I know I don’t have to publish my juicy details every month, but it’s important to me that you know that I put my money where my mouth is (because not that many finance blogs or people giving financial advice do this). I publish all of my financial details not to brag, but instead to show you what is working as well as what’s not working. Sometimes finance can get pretty dense, but I think real life examples and numbers can help slice through the complexities (and BS). Personally, I have always enjoyed the financial reports put out by other bloggers around the blogosphere.

As always, you can find all my previous reports on the Financial Stats page (as well as annual trends and a few other financial metrics not found on this report). In these monthly reports the plan is to give you a month over month update on Gross Income, Assets, Liabilities, Net Worth, Expenses, Contributions, Savings Rate, and progress on the mortgage pay down goal.

Shall we begin?

Summary of February 2017

February 2017 Financial Stats

Wonder how I pull all this information together every month?

Note: You may be wondering why I don’t use a bunch of screenshots from personal capital in these reports, and that is a fantastic question. As many of the other bloggers out there who use personal capital, post nothing but the graphics from within the application. I personally only use it as an aggregation that feeds into my own database that creates all the graphics you see in this post. The tool is fantastic, but I personally think the graphics are a bit limited, and prefer my visualizations.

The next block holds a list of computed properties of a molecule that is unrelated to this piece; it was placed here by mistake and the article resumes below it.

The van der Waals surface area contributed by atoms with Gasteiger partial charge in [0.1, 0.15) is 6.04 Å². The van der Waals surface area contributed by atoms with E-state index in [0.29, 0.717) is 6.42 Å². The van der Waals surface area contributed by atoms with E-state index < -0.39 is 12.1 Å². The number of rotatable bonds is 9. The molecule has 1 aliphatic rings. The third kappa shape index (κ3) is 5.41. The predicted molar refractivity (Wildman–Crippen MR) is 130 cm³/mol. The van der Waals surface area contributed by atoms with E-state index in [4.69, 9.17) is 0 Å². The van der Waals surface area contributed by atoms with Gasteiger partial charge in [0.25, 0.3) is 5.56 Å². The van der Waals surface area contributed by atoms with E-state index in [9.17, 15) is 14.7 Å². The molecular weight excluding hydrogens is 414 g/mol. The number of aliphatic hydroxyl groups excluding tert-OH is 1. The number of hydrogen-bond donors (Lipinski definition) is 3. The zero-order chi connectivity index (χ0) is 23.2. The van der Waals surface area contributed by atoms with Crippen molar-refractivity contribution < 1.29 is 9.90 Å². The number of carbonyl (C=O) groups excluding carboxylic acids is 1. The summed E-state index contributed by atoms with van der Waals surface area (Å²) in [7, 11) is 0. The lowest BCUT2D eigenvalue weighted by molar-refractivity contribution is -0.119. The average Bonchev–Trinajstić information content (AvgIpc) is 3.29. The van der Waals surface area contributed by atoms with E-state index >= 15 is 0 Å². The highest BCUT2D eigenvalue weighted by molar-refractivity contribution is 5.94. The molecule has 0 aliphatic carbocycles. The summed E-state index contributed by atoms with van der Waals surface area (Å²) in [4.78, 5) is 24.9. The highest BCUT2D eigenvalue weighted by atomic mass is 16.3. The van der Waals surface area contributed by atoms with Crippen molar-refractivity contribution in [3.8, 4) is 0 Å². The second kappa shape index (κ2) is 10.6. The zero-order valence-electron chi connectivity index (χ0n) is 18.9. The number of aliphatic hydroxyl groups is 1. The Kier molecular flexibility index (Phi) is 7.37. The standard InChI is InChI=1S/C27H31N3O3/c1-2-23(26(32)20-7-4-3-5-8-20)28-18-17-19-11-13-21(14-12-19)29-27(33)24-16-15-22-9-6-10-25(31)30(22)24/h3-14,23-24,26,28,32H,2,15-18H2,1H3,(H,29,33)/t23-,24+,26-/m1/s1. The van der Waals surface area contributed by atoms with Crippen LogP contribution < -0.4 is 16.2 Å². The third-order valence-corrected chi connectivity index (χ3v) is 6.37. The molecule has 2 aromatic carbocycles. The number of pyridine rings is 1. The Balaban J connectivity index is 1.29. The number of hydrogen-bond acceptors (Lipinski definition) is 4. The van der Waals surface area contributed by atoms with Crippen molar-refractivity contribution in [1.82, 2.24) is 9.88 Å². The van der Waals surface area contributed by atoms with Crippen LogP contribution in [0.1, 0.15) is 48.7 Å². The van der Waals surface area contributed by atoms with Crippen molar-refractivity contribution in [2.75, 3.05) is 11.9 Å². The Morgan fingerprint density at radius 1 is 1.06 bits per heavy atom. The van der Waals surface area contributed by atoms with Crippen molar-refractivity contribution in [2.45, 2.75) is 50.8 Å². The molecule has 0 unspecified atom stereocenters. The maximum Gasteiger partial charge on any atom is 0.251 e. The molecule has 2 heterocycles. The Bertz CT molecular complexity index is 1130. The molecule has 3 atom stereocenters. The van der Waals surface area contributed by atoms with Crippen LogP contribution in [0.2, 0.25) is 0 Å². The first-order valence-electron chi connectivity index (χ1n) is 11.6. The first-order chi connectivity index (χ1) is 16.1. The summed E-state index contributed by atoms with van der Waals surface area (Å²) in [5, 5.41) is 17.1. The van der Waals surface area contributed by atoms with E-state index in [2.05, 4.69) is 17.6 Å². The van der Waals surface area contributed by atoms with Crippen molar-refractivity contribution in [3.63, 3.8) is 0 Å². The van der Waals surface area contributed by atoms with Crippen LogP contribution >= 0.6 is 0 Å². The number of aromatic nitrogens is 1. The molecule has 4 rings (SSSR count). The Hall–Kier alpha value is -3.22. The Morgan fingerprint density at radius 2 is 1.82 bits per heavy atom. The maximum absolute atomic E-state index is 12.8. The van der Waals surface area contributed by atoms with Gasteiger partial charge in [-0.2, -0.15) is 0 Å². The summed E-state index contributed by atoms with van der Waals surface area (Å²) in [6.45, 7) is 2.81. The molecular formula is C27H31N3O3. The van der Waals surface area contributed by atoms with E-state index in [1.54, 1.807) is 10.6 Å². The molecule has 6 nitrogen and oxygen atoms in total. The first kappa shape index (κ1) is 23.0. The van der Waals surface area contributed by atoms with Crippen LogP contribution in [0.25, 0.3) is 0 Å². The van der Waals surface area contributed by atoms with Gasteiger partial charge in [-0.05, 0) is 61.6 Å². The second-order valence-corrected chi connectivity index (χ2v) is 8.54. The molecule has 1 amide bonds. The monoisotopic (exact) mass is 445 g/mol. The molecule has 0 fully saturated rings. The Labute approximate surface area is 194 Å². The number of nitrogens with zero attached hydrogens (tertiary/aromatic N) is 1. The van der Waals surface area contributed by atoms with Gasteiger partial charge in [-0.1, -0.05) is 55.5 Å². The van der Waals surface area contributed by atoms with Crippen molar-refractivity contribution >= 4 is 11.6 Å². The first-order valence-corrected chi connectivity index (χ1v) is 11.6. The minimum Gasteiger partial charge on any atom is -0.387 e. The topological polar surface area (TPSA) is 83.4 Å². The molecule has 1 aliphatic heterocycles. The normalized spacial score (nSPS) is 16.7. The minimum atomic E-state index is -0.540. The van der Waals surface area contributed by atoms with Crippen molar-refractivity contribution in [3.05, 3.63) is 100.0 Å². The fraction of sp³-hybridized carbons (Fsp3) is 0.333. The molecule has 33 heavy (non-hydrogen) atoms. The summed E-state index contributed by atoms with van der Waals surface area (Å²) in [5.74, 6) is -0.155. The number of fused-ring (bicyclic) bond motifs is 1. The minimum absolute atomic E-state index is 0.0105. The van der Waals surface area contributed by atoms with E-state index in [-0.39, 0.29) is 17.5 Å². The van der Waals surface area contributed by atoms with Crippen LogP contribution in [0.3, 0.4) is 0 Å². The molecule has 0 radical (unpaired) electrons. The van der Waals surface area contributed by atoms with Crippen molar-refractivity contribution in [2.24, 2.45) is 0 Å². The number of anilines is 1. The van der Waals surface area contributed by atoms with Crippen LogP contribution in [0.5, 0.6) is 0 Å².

We use Personal Capital to aggregate and consolidate our transactions from across all of our financial accounts (checking, savings, retirement, credit cards, mortgages, HSA, and other investment accounts). At the end of the month I export that information into my financial stats spreadsheet in order to produce this (beautiful) monthly report.

Tracking your finances is, in my opinion, the best way to stay on top of your finances. You can’t optimize what you don’t measure. You can’t make informed decisions if you don’t know what you having coming in vs. going out. Without a holistic view of how much you spend every month, there’s no way to set savings, debt repayment, or investment goals. It’s a financial freedom must!

If you don’t already have a FREE account with Personal Capital, stop reading and go sign up for your account right now(Seriously, this financial update will be here when your done. There’s no time like the present to take action. You will thank me later!)

Month Over Month Financial Summary

February 2017 MoM Summary

Just three things to point out in case you missed it:

  1. Gross Income was down -61.4%, which was expected as I received my year end bonus last month.
  2. Cash is down $14,248 or -28.9%. Two thirds of this was due to transferring funds into two investment accounts: (1) Rich Uncles and (2) PeerStreet. Which is why you see the Real Estate category up almost $10K.

INCOME; What went down in February?

February Income = $23,893

  • Previous Month: $61,972
  • Difference: -$38,079

The GYFG household started 2017 strong with a new record high for income in a month of January (due to my year end bonus, which hit in February of last year). I don’t have another big bonus month until July, so I suspect income to be between $23,000 to $27,000 for March through May (range is due to uncertainty of Mrs. GYFG’s monthly commissions), but then jump in June due to a extra pay period.